Tuesday, July 22, 2014

Where is the Spirit of Amateur Radio?

Richard E. Fusinski (K8NDS) on August 26, 2011 
I have been licensed in Amateur Radio for 47 years now. The hobby has undergone some drastic changes both good and bad. The good are the many new aspects of radio merged with the aid of computer technology, which offer many interesting avenues to the technically inclined. There are so many modes and choices available that even the younger generation can find something of interest.
Many new Radio Amateurs do not have a clue of the amount of technological advancements in communications were contributed by amateur radio experimenters over the ages. It is sad to see that there is not much of that existing today. It seems that the largest percentage of Radio Amateurs are just operators which can't even carry on an intelligent technical discussion. I guess I will call them appliance operators. Most just buy equipment, antennas and large towers, which anyone with the cash can do.
The world is a very different place then back in the 60's & 70's when it was hard to find someone on the bands that I couldn't learn something from. Forgive me but "5/9 (even when the S- meter reads S4), 73 & see you down the log" does not in the least interest many others and me. It is a real shame this is what Ham radio has turned into. Many of us have migrated to the 30, 17 & 12-meter bands just to get away from the 5/9 & 73 mentality.
For years I have enjoyed the 17-meter band just to enjoy some rag chewing and technical discussion while removing myself from the chaos. Lately it seems that 20 meters isn't satisfying enough for the appliance operators, they are now migrating to 17 meters. One of my pet peeves is spit frequency operation on 17 meters. This band is already too small when conditions are good. Did anyone ever think of the consequences of operating spit on the 17-meter phone band? Operating split takes up 17 kHz of space on the small 157 kHz phone section; that equates to 11% of the band for one pile up. Just in case of argument this figure includes 3 kHz space on either side of the mess, 3 kHz for the listening frequency, 5 kHz for the offset plus 3 kHz for the transmitting station. I have had many rude operators come on and ask me if I would move off frequency when I happened to be holding a QSO for at least ½ hour somewhere in between this mess way before it started; excuse me for utilizing only 3 kHz instead of 17 kHz.

Hopefully the ARRL will never justify contesting on these bands, that will be the day that I sell all my equipment and turn the hobby over to the CBer's. The Hams that are left which carry on the true spirit of the hobby need to police these situations, don't let these rude & crude appliance operators chase of off the only sanctuary that is left on the HF bands.


  1. Technology is changing the world, from broadcasting (1 to many) to peer-to-peer (1 to 1) communication. Today, it is very easy to contact with other people PRIVATELY, from any place at any time. So it is about privacy, convinience and precise communcation. Now, the 'technology' or information is discussed or shared PRIVATELY.

    Most of the radio amateurs in Malaysia are using amatuer radio as secondary hobby or 'appliance'. They are concentrating more on their primary hobby or activities. Tranceivers and antenna are installed or tuned by professionals, Technolgy also makes the radio very easy and relaible to operate but at the same time, very complex to be modified or repaired by the typical user, so the technology also is indirectly changing our mindset too.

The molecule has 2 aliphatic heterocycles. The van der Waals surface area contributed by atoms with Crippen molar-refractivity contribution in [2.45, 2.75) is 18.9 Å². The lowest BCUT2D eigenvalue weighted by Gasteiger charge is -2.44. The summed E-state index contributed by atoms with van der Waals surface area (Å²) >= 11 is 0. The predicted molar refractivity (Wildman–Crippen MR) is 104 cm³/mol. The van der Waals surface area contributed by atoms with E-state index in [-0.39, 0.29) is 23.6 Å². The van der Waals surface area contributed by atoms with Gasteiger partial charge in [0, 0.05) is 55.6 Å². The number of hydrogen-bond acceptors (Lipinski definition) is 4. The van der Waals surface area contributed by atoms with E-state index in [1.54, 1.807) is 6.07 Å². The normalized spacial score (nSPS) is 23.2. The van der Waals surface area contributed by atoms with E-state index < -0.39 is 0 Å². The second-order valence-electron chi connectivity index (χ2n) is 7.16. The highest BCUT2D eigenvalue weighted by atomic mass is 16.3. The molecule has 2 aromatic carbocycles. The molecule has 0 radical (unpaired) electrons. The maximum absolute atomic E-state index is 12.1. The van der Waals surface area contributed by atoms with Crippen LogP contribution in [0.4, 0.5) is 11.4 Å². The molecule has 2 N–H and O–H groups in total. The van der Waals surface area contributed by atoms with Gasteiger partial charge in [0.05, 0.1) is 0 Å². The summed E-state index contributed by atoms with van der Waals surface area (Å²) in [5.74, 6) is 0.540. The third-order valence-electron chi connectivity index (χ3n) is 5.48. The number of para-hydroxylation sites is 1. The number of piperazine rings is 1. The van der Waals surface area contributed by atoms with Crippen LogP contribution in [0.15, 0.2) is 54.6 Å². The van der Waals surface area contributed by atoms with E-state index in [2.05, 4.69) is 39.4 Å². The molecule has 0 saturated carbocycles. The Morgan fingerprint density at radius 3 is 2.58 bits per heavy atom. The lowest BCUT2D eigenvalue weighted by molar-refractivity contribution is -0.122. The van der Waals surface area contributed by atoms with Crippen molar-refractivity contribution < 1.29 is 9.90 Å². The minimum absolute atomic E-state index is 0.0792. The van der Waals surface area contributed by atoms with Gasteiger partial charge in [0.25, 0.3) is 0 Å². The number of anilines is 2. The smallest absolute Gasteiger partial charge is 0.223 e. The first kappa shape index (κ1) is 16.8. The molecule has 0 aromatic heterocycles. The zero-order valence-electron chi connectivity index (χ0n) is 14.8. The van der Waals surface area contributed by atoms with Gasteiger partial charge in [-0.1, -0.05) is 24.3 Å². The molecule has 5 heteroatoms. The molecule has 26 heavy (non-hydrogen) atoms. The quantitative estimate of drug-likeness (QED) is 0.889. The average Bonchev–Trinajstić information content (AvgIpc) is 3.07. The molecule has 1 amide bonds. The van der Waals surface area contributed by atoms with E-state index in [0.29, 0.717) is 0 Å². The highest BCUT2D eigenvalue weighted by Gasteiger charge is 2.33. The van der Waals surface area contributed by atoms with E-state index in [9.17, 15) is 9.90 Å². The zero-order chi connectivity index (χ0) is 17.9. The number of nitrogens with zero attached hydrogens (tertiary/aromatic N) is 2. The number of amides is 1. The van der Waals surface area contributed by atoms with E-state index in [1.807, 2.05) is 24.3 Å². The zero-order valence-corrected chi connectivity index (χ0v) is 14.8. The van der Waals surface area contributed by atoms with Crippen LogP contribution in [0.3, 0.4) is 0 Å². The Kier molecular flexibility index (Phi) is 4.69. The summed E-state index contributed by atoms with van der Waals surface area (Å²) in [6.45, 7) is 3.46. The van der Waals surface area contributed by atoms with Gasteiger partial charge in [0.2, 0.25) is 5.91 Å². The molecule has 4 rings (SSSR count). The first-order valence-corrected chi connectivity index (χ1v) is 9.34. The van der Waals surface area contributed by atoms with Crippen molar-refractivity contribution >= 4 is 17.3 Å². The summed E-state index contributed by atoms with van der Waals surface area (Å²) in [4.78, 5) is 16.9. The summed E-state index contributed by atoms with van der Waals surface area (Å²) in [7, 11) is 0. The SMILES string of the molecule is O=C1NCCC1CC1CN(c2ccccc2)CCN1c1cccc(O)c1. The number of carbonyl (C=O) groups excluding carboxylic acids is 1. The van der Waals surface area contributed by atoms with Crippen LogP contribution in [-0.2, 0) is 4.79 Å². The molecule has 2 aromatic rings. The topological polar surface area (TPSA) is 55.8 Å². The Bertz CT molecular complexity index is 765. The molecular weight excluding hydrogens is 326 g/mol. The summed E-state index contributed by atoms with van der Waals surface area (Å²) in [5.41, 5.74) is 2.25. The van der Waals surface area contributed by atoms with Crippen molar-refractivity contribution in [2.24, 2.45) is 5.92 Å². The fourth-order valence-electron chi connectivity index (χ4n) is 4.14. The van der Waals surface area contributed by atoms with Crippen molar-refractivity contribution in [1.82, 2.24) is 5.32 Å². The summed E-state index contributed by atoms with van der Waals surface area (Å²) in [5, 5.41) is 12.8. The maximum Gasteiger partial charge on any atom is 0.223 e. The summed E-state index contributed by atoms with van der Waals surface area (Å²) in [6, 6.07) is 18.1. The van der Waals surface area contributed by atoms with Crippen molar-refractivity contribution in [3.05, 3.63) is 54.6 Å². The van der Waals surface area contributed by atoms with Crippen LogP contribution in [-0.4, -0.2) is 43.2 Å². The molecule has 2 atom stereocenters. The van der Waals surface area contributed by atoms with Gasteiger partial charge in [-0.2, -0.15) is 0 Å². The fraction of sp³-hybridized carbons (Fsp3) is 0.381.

Anyway, there are still radio amatuers who are still have the 'true spirit' of the 'real radio amateur' like you, who want to 'broadcast' the 'spirit' as wide as possible. :)

    Thank you for the post.


    1. Tnks for giving some comments...The article was written by K8NDS i am very sure not many people agree with his statement...but i really like what he wrote "....It seems that the largest percentage of Radio Amateurs are just operators which can't even carry on an intelligent technical discussion......." Yes for sure they are Hams who can talk about technical especially those who are in that industry...but if most of the Hams don't do any reading how are they going to carry on an intelligent technical discussion .......We have more than 11,000 radio hams in Malaysia...we are hopping that ,there are some changers...and hopefully more hams can think out off the box......

  2. Hello Richard; I agree with you, even though I've only had my license for a month and some days! It's the maturity of age that gives us a different perspective on life, and on the depth of our work. I've been a electrical/computer engineer for thirty and five years. What we are seeing is more or less a decline in the general civility of the population here in the USA. People are more inward, and more selfish. The web has just exacerbated the problem with people's heads buried in their PDA, smartphone or iPod. Me? I enjoy the technical challenge. Once it's designed and running, I'm not so much a "user", except a work. When computers came to the forefront, before miniaturization, I was always building and rebuilding the hardware and software, expanding the system's dimensions yearly.

    I find RF to be absolutely fascinating. In University, we always looked at RF as "black magic". Well, it was a respectful remark, indicating that only the truly talented could be successful in such a field. Now, with the empty nest nearby, I have time to delve into these areas. I can envision myself building and tearing down Ham stuff regularly. I look forward to my first HamFest, and I look forward to discussing with like-minded people how in the world to build a decent antenna systems. Thanks for your blogs!